With growth comes evolution, but they have been careful, too. Initially, they accepted health insurance. They no longer do.

“Something had to change,” Michael said. “At some point, I was working for the insurance provider instead of the patient.”

In truth, it took several years for them to find out exactly who they are, who they can serve best, and how they can best serve them. Michael sees fewer than 10 patients a day now, but the business is more profitable than it was in the early years when he was seeing more patients.

The retail range of their frames is from $225 to $675, with a few frames stretching to $1,200. The average price is $400. Drawing on her art history background, Robbie calls their eyewear “little pieces of art for your face” and Eclectic Eye is very much a supporter of the arts; Robbie estimates that they have had about 90 art shows at their Midtown location since they opened.

Carpenter has attended several of them and wound up leaving with more eyeglasses – a pair of sunglasses for himself or his wife or his daughter. White also attends the shows.

“They will not let you walk out wearing something that does not look good on you,” White said.

“We have a strong network of independent opticals across the country,” Robbie said, adding that she travels to New York and other locales to stay ahead on styles and trends. “It needs to be independent. We’re an independent business. It’s not a big manufacturing retailer like a Luxottica that owns Ray-Ban.”

As an independent business owner, Robbie took a stand during the height of the Greensward controversy by putting up a banner outside the business in support of preserving the green space. She says she “felt a responsibility to be vocal about the importance of Overton Park for our entire community.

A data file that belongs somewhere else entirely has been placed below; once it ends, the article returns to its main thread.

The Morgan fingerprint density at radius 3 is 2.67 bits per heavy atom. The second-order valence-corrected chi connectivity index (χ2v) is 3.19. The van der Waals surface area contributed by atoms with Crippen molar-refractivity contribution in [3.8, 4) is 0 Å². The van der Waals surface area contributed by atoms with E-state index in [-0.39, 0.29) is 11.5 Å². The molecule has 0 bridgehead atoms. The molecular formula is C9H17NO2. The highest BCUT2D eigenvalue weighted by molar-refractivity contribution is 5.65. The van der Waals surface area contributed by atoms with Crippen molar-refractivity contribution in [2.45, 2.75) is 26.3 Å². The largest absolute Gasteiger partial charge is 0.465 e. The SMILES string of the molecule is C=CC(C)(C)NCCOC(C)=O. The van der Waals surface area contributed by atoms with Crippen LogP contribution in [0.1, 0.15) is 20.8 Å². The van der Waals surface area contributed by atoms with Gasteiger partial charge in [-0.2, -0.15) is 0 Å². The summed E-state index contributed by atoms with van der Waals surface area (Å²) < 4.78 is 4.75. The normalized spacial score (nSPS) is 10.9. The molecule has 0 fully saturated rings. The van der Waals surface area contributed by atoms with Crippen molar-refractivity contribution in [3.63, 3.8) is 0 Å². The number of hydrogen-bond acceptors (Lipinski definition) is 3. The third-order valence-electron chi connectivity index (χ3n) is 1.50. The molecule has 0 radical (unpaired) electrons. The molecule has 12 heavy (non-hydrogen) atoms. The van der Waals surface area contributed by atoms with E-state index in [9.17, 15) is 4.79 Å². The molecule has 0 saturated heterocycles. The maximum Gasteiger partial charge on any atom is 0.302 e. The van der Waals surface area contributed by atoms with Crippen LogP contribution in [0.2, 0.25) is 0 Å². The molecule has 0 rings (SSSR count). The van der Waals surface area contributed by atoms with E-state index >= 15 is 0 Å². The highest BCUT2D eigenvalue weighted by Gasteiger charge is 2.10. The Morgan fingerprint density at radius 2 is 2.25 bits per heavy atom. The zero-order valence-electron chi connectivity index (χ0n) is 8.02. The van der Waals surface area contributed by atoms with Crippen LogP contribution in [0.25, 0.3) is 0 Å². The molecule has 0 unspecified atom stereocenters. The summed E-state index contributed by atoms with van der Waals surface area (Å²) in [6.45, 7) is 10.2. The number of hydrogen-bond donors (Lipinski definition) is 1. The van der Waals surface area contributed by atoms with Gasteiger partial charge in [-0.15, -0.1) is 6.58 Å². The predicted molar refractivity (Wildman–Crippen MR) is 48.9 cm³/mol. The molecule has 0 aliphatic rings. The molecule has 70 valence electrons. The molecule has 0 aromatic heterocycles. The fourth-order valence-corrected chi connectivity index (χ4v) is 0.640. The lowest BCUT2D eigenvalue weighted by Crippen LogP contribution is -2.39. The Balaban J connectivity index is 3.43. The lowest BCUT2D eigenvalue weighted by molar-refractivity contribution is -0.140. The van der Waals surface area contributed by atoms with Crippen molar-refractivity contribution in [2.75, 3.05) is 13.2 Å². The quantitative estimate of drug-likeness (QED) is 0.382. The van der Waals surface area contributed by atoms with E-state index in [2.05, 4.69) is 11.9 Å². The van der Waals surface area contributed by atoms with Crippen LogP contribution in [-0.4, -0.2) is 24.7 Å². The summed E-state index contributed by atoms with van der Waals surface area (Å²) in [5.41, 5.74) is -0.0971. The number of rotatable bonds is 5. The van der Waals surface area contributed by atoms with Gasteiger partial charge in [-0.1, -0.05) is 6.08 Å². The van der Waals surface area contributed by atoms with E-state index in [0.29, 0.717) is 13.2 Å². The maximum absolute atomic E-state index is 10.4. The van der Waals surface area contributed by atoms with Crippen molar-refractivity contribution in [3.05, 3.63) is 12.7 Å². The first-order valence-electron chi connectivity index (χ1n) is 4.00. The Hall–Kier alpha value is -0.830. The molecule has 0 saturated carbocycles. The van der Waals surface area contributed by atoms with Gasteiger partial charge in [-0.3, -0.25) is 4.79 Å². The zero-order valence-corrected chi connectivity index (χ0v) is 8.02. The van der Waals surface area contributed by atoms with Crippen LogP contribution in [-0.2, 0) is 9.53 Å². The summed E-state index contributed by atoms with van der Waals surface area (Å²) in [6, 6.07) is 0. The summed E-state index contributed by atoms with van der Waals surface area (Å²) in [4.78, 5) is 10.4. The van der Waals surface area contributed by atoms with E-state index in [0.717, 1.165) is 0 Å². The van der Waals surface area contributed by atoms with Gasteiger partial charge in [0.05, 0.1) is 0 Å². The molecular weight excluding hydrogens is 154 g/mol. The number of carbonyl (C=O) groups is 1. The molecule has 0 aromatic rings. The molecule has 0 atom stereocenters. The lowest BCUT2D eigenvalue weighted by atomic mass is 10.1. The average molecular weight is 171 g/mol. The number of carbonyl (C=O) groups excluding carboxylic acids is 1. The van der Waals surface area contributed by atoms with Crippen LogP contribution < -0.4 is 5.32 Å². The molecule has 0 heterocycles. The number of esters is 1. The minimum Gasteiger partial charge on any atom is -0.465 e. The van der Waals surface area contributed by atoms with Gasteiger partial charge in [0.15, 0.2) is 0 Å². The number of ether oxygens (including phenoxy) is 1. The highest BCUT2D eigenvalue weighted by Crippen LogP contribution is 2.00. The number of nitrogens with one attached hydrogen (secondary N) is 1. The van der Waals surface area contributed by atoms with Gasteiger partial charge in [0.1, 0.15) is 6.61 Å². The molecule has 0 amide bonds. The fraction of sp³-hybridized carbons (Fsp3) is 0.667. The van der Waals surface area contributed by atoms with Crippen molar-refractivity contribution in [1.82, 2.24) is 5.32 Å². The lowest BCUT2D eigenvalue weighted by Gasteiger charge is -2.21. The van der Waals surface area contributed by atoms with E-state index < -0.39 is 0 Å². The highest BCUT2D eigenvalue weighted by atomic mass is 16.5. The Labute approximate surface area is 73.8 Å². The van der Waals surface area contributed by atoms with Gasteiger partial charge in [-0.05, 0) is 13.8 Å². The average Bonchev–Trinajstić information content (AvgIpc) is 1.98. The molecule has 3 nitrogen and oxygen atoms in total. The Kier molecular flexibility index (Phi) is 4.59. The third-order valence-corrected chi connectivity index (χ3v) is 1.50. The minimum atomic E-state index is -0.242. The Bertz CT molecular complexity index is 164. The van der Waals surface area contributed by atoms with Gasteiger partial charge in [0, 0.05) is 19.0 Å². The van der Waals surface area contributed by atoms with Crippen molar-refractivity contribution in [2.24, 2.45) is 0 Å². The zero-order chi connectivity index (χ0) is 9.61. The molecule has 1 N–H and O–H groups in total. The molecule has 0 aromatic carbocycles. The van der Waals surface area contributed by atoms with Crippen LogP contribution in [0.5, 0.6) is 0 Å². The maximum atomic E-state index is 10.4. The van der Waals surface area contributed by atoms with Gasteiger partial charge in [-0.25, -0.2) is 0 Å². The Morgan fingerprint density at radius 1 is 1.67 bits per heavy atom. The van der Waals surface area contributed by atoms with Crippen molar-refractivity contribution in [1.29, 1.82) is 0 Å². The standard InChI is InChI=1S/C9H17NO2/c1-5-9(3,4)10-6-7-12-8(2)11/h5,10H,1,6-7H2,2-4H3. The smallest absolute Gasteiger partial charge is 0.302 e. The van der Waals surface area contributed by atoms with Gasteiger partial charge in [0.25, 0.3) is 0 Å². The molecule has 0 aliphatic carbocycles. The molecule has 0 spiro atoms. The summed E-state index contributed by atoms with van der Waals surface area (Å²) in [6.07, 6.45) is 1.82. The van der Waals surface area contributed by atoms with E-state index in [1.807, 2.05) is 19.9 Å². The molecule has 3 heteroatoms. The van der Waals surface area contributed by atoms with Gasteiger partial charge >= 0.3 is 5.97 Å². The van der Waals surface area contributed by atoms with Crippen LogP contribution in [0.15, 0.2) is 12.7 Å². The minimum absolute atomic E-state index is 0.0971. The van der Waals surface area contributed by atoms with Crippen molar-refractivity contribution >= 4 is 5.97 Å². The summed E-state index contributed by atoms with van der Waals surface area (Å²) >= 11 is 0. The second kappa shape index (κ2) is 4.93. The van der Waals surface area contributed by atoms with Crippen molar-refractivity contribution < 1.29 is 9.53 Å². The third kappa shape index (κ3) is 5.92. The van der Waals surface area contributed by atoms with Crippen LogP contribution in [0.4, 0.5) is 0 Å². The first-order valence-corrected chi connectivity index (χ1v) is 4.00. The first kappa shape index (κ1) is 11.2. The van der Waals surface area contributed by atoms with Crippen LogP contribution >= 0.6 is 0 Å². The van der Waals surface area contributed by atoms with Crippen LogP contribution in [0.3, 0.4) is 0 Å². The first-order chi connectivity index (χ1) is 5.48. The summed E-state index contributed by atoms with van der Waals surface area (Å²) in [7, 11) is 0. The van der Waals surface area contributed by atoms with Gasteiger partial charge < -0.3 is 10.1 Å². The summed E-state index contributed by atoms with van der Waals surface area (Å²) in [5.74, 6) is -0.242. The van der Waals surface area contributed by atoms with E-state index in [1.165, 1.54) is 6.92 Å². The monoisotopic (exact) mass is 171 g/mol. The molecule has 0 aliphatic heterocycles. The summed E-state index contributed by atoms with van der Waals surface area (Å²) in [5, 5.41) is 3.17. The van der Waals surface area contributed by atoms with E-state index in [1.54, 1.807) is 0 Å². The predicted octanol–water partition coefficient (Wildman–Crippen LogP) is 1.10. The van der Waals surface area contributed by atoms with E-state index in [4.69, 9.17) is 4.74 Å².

“It was not an easy position,” she said. “I did have a couple of irritated customers. One in particular whose husband worked for the zoo. Her livelihood is affected. I could empathize with her.”

Robbie and Michael live in Midtown, close enough to their office in fact that Robbie sometimes walks or bikes to work. But with an office in Collierville, too, the Weinbergs also view the small business community with a wide lens. So, for her part, Robbie will not buy into the notion that small businesses inside the loop and outside the loop are at least subconsciously pitted against one another.

“I don’t,” she said. “I’m a Memphian. I’m a huge fan of the city and don’t take a position that one area is better than another. There’s a lot of opportunity here for us to embrace. We’re all here to be successful across the city.”